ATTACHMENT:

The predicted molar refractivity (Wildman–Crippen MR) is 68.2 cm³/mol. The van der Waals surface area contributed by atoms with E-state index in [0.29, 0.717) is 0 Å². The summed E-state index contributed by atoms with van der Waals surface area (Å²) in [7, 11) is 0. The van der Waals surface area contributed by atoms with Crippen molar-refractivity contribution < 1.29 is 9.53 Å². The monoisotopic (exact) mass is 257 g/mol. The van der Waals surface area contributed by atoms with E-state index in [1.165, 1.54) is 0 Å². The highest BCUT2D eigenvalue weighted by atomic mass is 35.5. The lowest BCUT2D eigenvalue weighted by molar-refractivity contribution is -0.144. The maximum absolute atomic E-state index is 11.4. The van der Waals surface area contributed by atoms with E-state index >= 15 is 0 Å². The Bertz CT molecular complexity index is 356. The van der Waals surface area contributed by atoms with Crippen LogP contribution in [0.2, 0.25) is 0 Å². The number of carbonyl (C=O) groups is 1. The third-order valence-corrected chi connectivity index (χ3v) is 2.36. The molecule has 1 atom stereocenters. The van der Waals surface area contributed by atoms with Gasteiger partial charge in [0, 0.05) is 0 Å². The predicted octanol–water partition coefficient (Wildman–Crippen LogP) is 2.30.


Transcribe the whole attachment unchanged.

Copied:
The predicted molar refractivity (Wildman–Crippen MR) is 68.2 cm³/mol. The van der Waals surface area contributed by atoms with E-state index in [0.29, 0.717) is 0 Å². The summed E-state index contributed by atoms with van der Waals surface area (Å²) in [7, 11) is 0. The van der Waals surface area contributed by atoms with Crippen molar-refractivity contribution < 1.29 is 9.53 Å². The monoisotopic (exact) mass is 257 g/mol. The van der Waals surface area contributed by atoms with E-state index in [1.165, 1.54) is 0 Å². The highest BCUT2D eigenvalue weighted by atomic mass is 35.5. The lowest BCUT2D eigenvalue weighted by molar-refractivity contribution is -0.144. The maximum absolute atomic E-state index is 11.4. The van der Waals surface area contributed by atoms with E-state index >= 15 is 0 Å². The Bertz CT molecular complexity index is 356. The van der Waals surface area contributed by atoms with Crippen LogP contribution in [0.2, 0.25) is 0 Å². The number of carbonyl (C=O) groups is 1. The third-order valence-corrected chi connectivity index (χ3v) is 2.36. The molecule has 1 atom stereocenters. The van der Waals surface area contributed by atoms with Gasteiger partial charge in [0, 0.05) is 0 Å². The predicted octanol–water partition coefficient (Wildman–Crippen LogP) is 2.30.